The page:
Although apartheid is typically dated from the late 1940s until its dismantling decades later, segregationist policies had been the norm in South Africa from nearly the moment European explorers sailed to the region and began settling there. Whether it was displacing and fighting indigenous groups like the Khoi and San, or fighting other whites like the Boer, separation between ethnicities was the norm in South Africa for centuries before the election of Malan signaled the true rise of the Afrikaner far right. The man most associated with dismantling apartheid, of course, is Nelson Mandela. With the official policy of apartheid instituted in 1948 by an all-white government, Mandela was tried for treason between the years of 1956-61 before being acquitted. He participated in the Defiance Campaign of 1952, and oversaw the 1955 Congress of the People, but when the African National Congress was banned in 1960, he proposed a military wing, despite his initial reluctance toward violent resistance, a reluctance which had its roots in original nonviolent protests through the South African Communist Party. The ANC did not openly discourage such an idea, and the Umkhonto we Sizwe was established. Mandela was again arrested in 1962 and tried for attempts to overthrow the government by violence. The sentence was five years of hard labor, but this was increased to a life sentence in 1964, a sentence handed down to seven of his closest colleagues as well. Mandela would eventually serve 27 years, but his statements made in court received enormous international coverage and acclaim, and his reputation grew during his time in Robben Island Prison of Capetown, the Pollsmoor and Victor Verster Prisons. He was ultimately released in February 1990, in large part as a result of the international campaign generated by his words and the current South African story. Shortly after that, he was elected as the first man of African descent to the presidency of South Africa, which he held from 19941999. Most significant was that Mandela was elected from the first multi-factional, multi-racial election ever held in the country, a result of extensive negotiations with then President F.W. Klerk. Apartheid in South Africa: The History and Legacy of the Notorious Segregationist Policies in the 20th Century looks at the controversial policies, the background behind them, and their influence on the country. Along with pictures and a bibliography, you will learn about apartheid in South Africa like never before.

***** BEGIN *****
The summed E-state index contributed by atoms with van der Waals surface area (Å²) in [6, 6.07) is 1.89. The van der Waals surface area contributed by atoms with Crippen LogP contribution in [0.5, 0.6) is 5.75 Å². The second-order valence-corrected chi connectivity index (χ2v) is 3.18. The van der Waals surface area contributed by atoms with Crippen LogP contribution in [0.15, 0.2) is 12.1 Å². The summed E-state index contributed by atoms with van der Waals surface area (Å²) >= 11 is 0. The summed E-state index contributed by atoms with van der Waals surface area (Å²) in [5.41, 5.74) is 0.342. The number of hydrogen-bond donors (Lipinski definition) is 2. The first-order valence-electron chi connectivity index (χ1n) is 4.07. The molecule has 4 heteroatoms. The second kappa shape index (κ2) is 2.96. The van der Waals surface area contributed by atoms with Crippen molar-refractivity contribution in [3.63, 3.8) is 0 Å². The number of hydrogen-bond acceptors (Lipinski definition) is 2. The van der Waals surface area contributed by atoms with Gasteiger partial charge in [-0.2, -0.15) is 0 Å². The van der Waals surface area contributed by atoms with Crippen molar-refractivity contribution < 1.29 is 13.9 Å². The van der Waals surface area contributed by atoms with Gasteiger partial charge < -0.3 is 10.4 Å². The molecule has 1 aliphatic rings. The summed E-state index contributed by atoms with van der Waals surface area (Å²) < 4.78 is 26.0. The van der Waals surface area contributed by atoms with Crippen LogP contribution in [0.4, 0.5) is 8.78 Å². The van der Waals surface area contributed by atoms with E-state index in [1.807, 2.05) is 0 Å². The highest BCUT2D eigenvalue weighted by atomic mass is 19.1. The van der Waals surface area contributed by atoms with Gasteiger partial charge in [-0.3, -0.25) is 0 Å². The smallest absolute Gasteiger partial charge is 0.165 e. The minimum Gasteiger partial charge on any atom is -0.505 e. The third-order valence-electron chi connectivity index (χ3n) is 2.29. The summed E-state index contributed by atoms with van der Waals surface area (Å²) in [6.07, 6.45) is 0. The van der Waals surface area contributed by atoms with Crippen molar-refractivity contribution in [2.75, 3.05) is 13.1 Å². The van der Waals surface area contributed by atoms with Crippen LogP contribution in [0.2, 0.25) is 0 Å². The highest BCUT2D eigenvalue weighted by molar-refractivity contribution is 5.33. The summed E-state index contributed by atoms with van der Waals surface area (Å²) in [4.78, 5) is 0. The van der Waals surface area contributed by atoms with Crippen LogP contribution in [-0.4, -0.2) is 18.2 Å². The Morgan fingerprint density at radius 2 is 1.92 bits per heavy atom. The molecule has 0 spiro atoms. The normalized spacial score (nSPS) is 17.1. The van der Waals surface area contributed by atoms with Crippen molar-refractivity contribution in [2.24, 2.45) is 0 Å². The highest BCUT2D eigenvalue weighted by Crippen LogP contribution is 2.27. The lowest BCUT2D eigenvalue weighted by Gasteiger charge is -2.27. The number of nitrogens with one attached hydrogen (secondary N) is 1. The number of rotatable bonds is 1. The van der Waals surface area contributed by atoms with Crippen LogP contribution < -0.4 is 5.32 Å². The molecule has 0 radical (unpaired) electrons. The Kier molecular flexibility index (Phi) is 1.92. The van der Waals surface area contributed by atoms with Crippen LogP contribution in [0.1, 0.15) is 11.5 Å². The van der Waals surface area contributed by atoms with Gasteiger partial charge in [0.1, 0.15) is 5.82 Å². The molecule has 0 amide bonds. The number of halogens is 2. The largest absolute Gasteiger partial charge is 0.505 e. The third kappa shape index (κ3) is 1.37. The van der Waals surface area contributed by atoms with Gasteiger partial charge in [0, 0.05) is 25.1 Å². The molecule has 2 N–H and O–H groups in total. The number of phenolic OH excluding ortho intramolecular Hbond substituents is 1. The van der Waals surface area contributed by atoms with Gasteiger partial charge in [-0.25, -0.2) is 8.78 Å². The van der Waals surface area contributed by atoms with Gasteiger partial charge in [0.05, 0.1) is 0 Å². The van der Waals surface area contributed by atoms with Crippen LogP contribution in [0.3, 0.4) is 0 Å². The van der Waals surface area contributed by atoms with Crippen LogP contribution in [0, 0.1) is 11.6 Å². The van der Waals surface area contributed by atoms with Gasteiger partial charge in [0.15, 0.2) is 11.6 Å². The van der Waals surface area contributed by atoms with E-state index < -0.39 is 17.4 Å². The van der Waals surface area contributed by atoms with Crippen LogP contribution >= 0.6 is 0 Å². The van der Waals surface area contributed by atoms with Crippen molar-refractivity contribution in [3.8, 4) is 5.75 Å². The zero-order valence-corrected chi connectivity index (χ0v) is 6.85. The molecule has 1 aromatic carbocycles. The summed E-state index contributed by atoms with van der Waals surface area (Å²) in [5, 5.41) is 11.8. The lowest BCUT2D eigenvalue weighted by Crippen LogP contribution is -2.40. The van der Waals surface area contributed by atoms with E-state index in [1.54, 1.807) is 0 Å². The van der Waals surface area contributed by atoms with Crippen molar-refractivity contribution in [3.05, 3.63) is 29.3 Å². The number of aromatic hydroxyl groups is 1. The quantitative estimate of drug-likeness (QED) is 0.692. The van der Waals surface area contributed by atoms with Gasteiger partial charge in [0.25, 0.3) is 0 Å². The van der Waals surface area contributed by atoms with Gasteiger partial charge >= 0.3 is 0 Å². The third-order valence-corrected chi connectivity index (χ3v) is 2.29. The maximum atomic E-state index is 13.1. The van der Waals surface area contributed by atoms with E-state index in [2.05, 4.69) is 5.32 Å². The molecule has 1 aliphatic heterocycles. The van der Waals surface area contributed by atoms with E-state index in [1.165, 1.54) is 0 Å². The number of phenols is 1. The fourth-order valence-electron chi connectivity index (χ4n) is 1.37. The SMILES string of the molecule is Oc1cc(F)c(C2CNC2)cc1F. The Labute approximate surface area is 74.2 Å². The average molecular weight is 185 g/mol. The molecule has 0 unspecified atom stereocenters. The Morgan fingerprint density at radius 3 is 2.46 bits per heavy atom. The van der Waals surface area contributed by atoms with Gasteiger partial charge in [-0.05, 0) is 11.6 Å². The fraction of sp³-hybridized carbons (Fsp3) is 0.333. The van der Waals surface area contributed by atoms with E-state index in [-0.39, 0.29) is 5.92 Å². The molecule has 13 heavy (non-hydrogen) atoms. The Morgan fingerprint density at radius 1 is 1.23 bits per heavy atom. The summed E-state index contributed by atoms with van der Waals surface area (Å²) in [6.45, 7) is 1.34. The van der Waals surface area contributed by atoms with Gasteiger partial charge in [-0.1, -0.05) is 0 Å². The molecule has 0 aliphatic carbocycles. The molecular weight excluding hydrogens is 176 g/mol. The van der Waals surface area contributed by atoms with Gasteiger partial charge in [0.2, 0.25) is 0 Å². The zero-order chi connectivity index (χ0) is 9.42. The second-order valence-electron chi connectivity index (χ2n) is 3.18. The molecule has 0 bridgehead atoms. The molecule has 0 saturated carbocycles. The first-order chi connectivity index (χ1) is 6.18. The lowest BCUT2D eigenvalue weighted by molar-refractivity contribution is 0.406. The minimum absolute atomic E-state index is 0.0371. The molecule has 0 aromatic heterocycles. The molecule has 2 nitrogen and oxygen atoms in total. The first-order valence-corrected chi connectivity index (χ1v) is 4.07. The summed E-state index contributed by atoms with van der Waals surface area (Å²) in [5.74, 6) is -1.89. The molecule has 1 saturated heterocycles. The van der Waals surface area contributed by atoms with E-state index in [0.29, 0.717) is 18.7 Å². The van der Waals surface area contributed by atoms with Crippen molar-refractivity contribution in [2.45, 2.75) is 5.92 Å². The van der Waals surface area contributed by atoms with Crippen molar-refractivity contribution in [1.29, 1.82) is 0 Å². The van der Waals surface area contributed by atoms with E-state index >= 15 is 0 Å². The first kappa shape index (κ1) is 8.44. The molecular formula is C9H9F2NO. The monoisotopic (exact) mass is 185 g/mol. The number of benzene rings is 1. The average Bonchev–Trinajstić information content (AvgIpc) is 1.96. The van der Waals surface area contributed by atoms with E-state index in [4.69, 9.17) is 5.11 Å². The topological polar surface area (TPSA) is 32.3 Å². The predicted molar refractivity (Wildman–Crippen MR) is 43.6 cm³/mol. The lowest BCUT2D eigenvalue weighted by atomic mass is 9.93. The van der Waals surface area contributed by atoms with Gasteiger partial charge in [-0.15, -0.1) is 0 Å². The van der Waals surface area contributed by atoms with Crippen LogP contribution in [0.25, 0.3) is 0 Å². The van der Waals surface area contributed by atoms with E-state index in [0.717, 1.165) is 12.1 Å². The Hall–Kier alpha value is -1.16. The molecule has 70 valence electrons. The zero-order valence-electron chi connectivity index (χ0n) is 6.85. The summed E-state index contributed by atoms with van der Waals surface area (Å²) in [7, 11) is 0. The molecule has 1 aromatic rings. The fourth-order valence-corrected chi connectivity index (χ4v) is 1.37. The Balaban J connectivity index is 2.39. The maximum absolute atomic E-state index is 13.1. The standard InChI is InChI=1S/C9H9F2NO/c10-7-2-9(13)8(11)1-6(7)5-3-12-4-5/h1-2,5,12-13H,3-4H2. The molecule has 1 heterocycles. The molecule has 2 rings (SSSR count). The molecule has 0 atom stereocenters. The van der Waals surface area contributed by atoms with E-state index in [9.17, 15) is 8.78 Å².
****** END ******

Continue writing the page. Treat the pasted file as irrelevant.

©2019 Charles River Editors (P)2019 Charles River Editors